Dot-Com Survivor Yodlee Makes E-Banking Pay
When Anil Arora became the chief executive officer of Internet finance startup Yodlee in 2000, data security concerns outweighed the convenience of online money management—and 97 percent of U.S. households lacked broadband connections. Then came the dot-com crash, the Sept. 11 terrorist attacks, and economic hard times that decimated tech startups. In 2008 the financial markets meltdown became Yodlee’s third near-death experience, says Arora, who joined the company from PC maker Gateway. “There were definitely times where we were down to, ‘Are we going to make it through the next couple of months,’ ” he says.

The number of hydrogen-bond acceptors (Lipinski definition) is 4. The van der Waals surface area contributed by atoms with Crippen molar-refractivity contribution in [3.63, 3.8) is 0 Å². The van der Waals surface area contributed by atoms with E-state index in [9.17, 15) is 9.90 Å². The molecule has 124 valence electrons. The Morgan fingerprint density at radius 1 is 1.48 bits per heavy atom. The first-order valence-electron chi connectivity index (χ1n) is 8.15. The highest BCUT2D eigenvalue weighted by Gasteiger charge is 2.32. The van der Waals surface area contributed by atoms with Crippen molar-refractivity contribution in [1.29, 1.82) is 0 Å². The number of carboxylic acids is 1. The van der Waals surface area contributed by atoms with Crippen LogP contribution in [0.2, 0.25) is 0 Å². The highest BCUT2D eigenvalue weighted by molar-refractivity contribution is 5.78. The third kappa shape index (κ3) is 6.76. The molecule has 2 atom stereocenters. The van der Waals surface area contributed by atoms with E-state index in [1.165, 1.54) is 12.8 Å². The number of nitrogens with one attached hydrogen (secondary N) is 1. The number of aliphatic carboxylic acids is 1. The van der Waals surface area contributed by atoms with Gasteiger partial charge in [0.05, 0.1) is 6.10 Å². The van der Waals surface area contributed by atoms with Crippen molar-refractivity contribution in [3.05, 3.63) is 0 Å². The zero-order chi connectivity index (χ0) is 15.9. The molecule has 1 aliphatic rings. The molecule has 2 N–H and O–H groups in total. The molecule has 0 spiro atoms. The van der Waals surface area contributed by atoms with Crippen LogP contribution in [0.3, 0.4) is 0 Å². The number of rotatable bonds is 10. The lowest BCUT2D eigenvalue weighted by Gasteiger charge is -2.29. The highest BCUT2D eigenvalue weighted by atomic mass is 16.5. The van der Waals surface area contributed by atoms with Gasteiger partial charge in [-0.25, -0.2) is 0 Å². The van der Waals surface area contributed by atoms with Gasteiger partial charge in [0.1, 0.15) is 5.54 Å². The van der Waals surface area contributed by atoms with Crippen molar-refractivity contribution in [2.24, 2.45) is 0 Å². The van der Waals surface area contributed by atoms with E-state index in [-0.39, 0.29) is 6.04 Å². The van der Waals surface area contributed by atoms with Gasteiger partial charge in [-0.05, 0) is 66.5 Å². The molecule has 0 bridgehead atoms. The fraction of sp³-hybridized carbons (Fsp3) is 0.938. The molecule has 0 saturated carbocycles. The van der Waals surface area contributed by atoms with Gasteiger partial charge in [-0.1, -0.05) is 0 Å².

To continue reading this article you must be a Bloomberg Professional Service Subscriber.
If you believe that you may have received this message in error please let us know.
- One of the World’s Hottest Stocks Is Now Tumbling
- This Rare Bear Who Called the Crash Warns Housing Is Too Hot Again
- Recent ‘Odd’ Market Moves May Be a Warning Sign for Stocks
- The Global Economy Is Doing Just Fine, But the Davos Elite Is Worried
- U.S. Stocks, Treasuries Rise as Greenback Weakens: Markets Wrap